As we already know, the custom of wearing jewellery originates far back in history. The ancient Egyptians and Romans both adorned themselves in rich bejewelled ornamentation, and the Anglo Saxons were no different. Comprising of many Germanic tribes, the Anglo Saxons inhabited Britain from the 5th century. Their customs, designs, and jewellery took inspiration both from their Roman predecessors and from Germanic art.
During this period, jewellery was worn in order to impress. Not only would people choose to wear jewellery for its bright colours, statement shapes, and intricate metalwork, but also for the status that came with it. Primarily, jewellery was a display of wealth. It said a lot about your rank within society and it was therefore of the utmost importance that your jewels were impressive and eye-catching.
Various methods and materials were used to achieve this bright, eye-catching effect. Perhaps the most obvious way of showing off your wealth was gold, gold, and more gold. This precious metal was very high value and therefore demanded respect. Because of this, goldsmiths were highly revered members of society. They were therefore allowed the freedom to travel anywhere around the Anglo Saxon kingdoms. Apart from gold, silver was also a popular choice. Anglo Saxon women of a high rank would have worn necklace crafted in either of these metals. Alternative options were glass beads, amber or amethyst.
Many polychrome effects were harnessed to make colourful pieces. The inlay of precious stones such as garnet was common as were these other techniques:
Mock champlevé: A form of enamelwork in which hollows are made in a piece of metal and then filled with colourful enamel.
Lidded cloisonné: A method in which enamel is applied to a metal background and fired in raised cells.
Inlay effects: A way of fixing gemstones to jewellery by inserting them into specifically hollowed out spaces.
Filigree: Ornamental work of fine metals into delicate tracery.
Granulation in gold: A technique in which the surface of an item is covered in spherules or granules or gold.
Metal finishes were also important in Anglo Saxon jewellery. For example, gilding, silver plating and niello inlay (niello is a black mixture, usually of sulphur, copper, silver, and lead).
When it came to design motifs, the ‘zoomorphic’ style dominated. Zoomorphic items featured depictions of animals, or gods in animal form. This theme was created by many of the above techniques; zoomorphic filigree pieces were particularly popular.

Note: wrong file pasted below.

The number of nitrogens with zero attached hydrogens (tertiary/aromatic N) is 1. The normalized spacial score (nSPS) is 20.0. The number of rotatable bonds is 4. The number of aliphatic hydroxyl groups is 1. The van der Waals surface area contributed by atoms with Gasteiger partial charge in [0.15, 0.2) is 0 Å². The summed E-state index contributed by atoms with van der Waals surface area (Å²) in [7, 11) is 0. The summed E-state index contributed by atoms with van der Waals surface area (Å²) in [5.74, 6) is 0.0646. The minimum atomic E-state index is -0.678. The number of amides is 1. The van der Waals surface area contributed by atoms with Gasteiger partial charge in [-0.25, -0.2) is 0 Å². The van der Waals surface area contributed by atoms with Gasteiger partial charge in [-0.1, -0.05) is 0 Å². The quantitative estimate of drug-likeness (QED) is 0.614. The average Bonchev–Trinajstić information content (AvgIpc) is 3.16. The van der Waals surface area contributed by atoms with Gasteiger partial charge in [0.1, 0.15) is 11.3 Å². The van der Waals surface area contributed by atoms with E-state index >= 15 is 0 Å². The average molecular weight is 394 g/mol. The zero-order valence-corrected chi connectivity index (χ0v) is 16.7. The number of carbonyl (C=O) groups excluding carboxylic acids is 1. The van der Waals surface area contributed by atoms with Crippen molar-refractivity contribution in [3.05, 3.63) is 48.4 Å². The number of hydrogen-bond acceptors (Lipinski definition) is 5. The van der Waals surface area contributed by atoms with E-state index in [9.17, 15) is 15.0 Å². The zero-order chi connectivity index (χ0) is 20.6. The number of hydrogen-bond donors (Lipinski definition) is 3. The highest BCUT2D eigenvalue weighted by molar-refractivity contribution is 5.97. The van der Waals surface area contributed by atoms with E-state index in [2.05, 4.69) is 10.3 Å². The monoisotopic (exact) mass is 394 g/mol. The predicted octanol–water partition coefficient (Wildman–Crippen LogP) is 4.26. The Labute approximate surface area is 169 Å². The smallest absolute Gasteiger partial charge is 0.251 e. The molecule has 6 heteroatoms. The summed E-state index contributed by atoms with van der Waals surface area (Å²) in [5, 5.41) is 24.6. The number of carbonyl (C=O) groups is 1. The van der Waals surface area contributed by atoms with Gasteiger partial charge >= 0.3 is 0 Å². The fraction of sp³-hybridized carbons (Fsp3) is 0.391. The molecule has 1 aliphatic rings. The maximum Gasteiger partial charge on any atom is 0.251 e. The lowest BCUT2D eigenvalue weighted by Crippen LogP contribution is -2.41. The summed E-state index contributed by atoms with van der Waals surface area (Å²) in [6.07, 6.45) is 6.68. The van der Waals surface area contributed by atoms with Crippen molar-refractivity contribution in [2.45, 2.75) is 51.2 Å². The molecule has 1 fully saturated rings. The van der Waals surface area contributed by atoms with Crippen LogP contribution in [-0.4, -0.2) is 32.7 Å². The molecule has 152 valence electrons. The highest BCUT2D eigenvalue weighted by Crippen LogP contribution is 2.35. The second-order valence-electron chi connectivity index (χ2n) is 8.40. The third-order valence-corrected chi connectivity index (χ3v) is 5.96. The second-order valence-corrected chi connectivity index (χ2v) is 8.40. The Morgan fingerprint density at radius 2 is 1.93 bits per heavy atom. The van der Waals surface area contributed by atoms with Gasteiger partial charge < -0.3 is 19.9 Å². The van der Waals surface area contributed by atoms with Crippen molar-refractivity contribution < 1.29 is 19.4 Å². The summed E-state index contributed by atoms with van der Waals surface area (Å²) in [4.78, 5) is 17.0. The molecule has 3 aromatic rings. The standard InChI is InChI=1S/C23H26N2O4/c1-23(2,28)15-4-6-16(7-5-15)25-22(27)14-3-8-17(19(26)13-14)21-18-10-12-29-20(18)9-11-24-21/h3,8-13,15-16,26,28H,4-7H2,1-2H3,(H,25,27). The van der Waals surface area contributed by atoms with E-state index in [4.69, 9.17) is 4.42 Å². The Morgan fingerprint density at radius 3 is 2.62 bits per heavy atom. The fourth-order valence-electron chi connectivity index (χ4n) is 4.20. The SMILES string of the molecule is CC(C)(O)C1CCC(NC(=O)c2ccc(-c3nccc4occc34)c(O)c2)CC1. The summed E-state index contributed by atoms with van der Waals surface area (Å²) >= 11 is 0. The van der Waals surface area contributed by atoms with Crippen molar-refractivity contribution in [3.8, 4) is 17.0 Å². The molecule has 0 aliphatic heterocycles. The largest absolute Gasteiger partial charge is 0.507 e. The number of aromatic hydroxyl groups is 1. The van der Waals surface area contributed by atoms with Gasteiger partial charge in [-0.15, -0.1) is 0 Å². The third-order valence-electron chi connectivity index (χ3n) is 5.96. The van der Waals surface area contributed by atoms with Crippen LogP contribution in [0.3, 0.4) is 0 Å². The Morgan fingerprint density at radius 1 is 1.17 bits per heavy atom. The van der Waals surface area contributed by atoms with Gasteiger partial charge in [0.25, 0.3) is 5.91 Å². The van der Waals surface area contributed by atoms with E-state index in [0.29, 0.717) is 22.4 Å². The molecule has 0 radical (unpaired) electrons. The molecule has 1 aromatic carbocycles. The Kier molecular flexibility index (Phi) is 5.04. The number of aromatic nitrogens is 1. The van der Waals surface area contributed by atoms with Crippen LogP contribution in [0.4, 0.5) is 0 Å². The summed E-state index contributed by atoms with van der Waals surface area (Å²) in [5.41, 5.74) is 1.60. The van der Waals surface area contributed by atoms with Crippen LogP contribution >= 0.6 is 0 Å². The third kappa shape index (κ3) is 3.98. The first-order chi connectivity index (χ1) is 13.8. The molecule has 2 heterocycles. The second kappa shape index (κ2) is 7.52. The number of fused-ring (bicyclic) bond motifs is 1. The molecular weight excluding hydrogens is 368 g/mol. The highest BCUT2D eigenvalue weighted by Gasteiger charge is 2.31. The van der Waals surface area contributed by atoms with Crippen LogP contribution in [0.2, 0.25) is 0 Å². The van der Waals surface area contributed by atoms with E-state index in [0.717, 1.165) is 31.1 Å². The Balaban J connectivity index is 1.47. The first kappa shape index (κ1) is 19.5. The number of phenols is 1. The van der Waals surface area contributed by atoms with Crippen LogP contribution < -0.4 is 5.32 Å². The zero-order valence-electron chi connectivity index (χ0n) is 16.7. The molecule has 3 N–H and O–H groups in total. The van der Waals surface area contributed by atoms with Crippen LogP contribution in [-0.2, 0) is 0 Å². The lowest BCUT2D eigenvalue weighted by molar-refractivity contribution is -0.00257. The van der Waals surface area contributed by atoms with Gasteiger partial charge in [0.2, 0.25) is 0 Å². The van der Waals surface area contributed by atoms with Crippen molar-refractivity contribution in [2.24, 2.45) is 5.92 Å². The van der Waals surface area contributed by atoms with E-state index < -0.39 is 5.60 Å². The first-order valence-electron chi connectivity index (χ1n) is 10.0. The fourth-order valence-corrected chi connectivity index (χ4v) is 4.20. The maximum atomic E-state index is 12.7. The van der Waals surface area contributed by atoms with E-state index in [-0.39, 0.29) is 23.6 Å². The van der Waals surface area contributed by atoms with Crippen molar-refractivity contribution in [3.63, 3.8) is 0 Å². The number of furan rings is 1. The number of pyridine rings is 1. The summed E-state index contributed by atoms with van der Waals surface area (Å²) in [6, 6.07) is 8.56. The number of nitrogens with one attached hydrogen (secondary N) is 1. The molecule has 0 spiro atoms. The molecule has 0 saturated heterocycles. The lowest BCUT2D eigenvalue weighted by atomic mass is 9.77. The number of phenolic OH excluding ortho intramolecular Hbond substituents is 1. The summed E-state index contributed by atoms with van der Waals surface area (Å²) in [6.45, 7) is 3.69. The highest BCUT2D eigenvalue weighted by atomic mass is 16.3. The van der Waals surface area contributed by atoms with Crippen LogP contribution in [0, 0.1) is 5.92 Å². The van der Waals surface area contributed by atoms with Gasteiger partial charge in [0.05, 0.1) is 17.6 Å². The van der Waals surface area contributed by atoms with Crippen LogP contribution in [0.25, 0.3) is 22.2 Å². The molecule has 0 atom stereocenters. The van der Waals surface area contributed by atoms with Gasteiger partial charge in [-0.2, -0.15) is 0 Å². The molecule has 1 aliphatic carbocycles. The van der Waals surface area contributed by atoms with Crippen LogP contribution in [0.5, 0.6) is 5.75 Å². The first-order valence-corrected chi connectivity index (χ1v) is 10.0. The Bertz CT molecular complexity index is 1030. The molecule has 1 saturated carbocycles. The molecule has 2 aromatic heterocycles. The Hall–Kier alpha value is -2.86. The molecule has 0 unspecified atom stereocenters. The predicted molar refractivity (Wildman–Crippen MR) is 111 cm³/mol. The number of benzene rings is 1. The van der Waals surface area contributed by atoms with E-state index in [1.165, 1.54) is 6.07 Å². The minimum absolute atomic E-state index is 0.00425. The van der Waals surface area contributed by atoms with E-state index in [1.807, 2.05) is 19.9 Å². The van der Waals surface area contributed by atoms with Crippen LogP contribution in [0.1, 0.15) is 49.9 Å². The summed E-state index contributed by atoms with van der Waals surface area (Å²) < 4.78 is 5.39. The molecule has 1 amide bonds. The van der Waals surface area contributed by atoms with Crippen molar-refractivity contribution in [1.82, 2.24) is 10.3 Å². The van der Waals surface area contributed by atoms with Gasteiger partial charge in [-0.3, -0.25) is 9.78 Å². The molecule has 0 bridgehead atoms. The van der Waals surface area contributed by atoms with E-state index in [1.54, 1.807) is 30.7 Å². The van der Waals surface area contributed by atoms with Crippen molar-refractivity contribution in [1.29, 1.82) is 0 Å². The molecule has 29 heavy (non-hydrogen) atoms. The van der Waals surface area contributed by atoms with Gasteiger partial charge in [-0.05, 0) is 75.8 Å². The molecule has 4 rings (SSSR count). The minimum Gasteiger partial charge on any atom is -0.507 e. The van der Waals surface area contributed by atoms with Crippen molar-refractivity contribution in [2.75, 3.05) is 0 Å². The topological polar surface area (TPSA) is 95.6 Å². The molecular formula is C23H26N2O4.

As well as being eye-catching and grandiose, many pieces of Anglo Saxon jewellery were also utilitarian. Belt buckles for example, worn by men around their tunics, were large and often highly ornamented. Similar, smaller buckles would also be used for gartering men’s shoes. Additionally, women used brooches both as ornament and as a practicality. These decorative pieces would be worn on the shoulder, pinning up the fashionable tubular dresses of the time. The brooches also let women adjust their dresses as they pleased.
One question remains: how do we know all this? We’re talking about fashion customs from as far back as the 5th century and it is hard to even imagine what life was like then. Thankfully, archaeological sites such as Sutton Hoo, give us an insight. Sutton Hoo is the site of two 6th and 7th century cemeteries near Woodbridge, Suffolk. It first began to be excavated in 1939, and was found to contain many Anglo Saxon wonders, including an undisturbed ship burial. This site, among others, has given us an interesting insight into the life of Anglo Saxon people, their customs, and of course their jewellery.
Perhaps the most impressive piece found at Sutton Hoo is the Fuller Brooch, which is now housed in the British Museum. This impressive brooch was made in the 9th century, from hammered sheet metal in a circular, slightly convex shape. It was inlaid with niello as was popular and depicted motifs of the five senses. The theme of the senses is otherwise unknown in Anglo Saxon jewellery, which makes this piece all the more intriguing. ‘Sight’ is the dominate sense, taking centre stage with piercing, staring eyes. He is flanked by personifications of taste, smell, hearing and touch.
It is always incredibly interesting to research our ancestors and discover how they chose to decorate themselves. It also makes you wonder how our current jewellery will betray our customs to historians in centuries to come. I hope you’ve enjoyed our little rummage through Anglo Saxon history, and that you continue to browse all the historic items here at AC Silver with keen curiosity!
Delilah Kealy-Roberts – Sales and Digital Assistant
Delilah joined the AC Silver team as a Sales & Digital Assistant in 2017 after completing her degree in English Literature at Leeds University. Delilah possesses a passion for jewellery and antiquities combined with an interest in blogging and social media.